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U.S. President Joe Biden gets his chance to prove that America’s return to climate finance leadership is real.

The Leaders Summit on Climate kicks off today, to coincide with Earth Day. Biden and Vice President Kamala Harris will offer opening remarks soon, and over the next two days, 40 heads of state and other major climate players will join them virtually. While much of the focus has been on Biden’s expected U.S. emissions reduction pledge, the White House is also facing a “crunch moment” for showing it is serious about helping to close the climate finance gap.

• In a Jan. 27 executive order, Biden committed to developing a climate finance plan for the U.S. government, and a Thursday session on climate finance could be the place to unveil more details about it.

• Earlier this month, the White House released a preview of its fiscal year 2022 budget request, which included $1.2 billion for the Green Climate Fund, part of a $2.5 billion overall proposal for climate finance. Some advocates hope Biden will announce longer-term plans to significantly expand those pledges.

• To help get the ball rolling, on Wednesday a group of financial institutions — which collectively manage $70 trillion in assets — launched the Glasgow Financial Alliance for Net Zero, Adva Saldinger reports. The aim is to push their investment portfolios toward net-zero emissions — and convince other financial institutions to join them.

Read: A 'crunch moment' for US climate finance leadership

MOMENT OF TRUTH

U.K. aid watchers have been anxiously awaiting an announcement from the government about how it plans to spend its drastically scaled-down foreign aid budget in 2021-2022. The expectation was that it would shed more light on where those steep cuts are going to fall. On Wednesday the announcement arrived, but it was not as enlightening as many had hoped, Will Worley reports.

Mark Miller of the Overseas Development Institute called the government’s data “evasive,” and Ian Mitchell of the Center for Global Development said it, “seems almost designed to make comparisons with last year difficult.”

Read: Will’s latest installment about a process severely lacking transparency.

LISTEN AND LEARN

“As I come toward the end of my time as Emergency Relief Coordinator, I have reached the conclusion that one of the biggest failings of the humanitarian system is that agencies do not pay enough attention to what people caught up in crises say they want.”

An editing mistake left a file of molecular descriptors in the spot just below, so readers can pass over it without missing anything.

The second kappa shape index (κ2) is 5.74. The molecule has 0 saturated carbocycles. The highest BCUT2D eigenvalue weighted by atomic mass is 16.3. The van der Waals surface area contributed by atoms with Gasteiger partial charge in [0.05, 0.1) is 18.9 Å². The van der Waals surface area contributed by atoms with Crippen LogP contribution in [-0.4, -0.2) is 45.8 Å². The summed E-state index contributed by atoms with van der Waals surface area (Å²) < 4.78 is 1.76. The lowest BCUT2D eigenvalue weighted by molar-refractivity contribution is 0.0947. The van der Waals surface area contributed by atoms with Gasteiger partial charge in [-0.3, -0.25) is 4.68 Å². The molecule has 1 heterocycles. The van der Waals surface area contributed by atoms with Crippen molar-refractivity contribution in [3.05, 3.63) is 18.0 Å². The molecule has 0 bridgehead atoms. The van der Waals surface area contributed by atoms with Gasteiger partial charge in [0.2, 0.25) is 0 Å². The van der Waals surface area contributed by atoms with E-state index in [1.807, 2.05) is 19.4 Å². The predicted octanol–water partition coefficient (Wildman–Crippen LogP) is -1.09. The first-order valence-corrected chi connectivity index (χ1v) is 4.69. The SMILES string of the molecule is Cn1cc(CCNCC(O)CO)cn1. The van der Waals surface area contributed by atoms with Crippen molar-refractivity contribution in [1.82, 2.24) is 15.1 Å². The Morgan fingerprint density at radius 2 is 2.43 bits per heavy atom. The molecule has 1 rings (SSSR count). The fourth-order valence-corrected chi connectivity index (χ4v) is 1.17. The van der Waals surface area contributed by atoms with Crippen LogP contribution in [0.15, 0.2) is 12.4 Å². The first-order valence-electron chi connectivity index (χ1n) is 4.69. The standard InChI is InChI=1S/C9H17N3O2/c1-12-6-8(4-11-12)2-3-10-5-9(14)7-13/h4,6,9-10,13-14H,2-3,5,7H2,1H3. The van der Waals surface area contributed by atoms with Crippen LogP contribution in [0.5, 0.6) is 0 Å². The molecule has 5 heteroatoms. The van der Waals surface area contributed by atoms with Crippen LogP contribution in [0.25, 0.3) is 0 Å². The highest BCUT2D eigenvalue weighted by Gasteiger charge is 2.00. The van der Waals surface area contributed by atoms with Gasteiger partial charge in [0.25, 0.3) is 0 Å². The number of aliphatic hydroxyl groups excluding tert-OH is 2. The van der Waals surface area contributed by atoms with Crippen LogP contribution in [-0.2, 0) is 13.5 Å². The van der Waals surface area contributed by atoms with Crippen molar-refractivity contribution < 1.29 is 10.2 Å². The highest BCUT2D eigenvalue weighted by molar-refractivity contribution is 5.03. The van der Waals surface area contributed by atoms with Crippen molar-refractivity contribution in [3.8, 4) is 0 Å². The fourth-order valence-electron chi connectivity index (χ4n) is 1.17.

— Mark Lowcock, United Nations emergency relief coordinator.

Writing for Devex, the outgoing head of U.N. relief operations proposes a significant change to the humanitarian system aimed at making it more accountable to those it is meant to serve.

COMMUTER SAYS NO

A survey of more than 800 nonprofit employees in the U.K. found that 43% of respondents say they’ll never apply for an office-only job again. That could see employers forced to offer flexible and remote options to retain talent — but given that 38% of nonprofits surveyed said they’ve already started reducing office space, that may be necessary anyway.

Devex Pro: 43% of UK nonprofit workers say they'll never apply for an office job again 

Another way to attract talent? Shake up your internship program. Mercy Corps’ pilot partnership with historically Black colleges and universities sought to draw students from a range of academic backgrounds into development — and it’s been so successful that it’s now expanding.

AD ASTRA PER ASPERA

Satellite imagery for Earth observation has applications for a wide range of global development goals — one recent report estimated it could address water scarcity in Africa and save millions by identifying illegal mining operations. But globally, the technology has never taken off at the kind of scale that was once predicted, says UNOSAT head Einar Bjørgo.

Still, COVID-19 might have changed that, now that actual travel has been made more difficult: “We can get information on any given situation in even the most inaccessible of places,” he writes. “The stars are finally aligned.” Part of our Data for Development series.

Opinion: The rise of satellite imagery — what does it mean for aid and beyond?

IN OTHER NEWS

The Biden administration is in the process of securing an additional $300 million in aid for Afghanistan, according to U.S. Secretary of State Antony Blinken. [VOA]

The first batch of COVID-19 AstraZeneca vaccines from the COVAX Facility arrived in Idlib, Syria on Wednesday. [France 24]

The U.N. special envoy on Myanmar will not attend the ASEAN leaders' summit, but will be in Indonesia to hold meetings on the situation in Myanmar. [Reuters]

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About the author

  • Michael Igoe

    Michael Igoe is a Senior Reporter with Devex, based in Washington, D.C. He covers U.S. foreign aid, global health, climate change, and development finance. Prior to joining Devex, Michael researched water management and climate change adaptation in post-Soviet Central Asia, where he also wrote for EurasiaNet. Michael earned his bachelor's degree from Bowdoin College, where he majored in Russian, and his master’s degree from the University of Montana, where he studied international conservation and development.